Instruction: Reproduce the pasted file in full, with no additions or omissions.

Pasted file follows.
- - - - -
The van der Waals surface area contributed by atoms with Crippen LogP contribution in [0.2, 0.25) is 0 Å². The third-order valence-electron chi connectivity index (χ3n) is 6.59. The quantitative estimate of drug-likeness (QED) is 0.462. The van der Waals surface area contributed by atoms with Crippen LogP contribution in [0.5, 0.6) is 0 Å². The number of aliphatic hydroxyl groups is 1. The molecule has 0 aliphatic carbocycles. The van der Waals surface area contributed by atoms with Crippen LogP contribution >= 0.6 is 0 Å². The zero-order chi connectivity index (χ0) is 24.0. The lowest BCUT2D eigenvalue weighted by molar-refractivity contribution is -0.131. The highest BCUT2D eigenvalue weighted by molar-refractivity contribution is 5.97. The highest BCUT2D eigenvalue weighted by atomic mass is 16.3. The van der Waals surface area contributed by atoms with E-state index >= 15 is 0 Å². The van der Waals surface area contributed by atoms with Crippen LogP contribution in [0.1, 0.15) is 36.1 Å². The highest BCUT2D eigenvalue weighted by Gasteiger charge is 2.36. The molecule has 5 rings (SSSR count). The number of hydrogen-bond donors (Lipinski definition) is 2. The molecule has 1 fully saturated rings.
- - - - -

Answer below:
The van der Waals surface area contributed by atoms with Crippen LogP contribution in [0.2, 0.25) is 0 Å². The third-order valence-electron chi connectivity index (χ3n) is 6.59. The quantitative estimate of drug-likeness (QED) is 0.462. The van der Waals surface area contributed by atoms with Crippen LogP contribution in [0.5, 0.6) is 0 Å². The number of aliphatic hydroxyl groups is 1. The molecule has 0 aliphatic carbocycles. The van der Waals surface area contributed by atoms with Crippen LogP contribution >= 0.6 is 0 Å². The zero-order chi connectivity index (χ0) is 24.0. The lowest BCUT2D eigenvalue weighted by molar-refractivity contribution is -0.131. The highest BCUT2D eigenvalue weighted by molar-refractivity contribution is 5.97. The highest BCUT2D eigenvalue weighted by atomic mass is 16.3. The van der Waals surface area contributed by atoms with E-state index >= 15 is 0 Å². The van der Waals surface area contributed by atoms with Crippen LogP contribution in [0.1, 0.15) is 36.1 Å². The highest BCUT2D eigenvalue weighted by Gasteiger charge is 2.36. The molecule has 5 rings (SSSR count). The number of hydrogen-bond donors (Lipinski definition) is 2. The molecule has 1 fully saturated rings.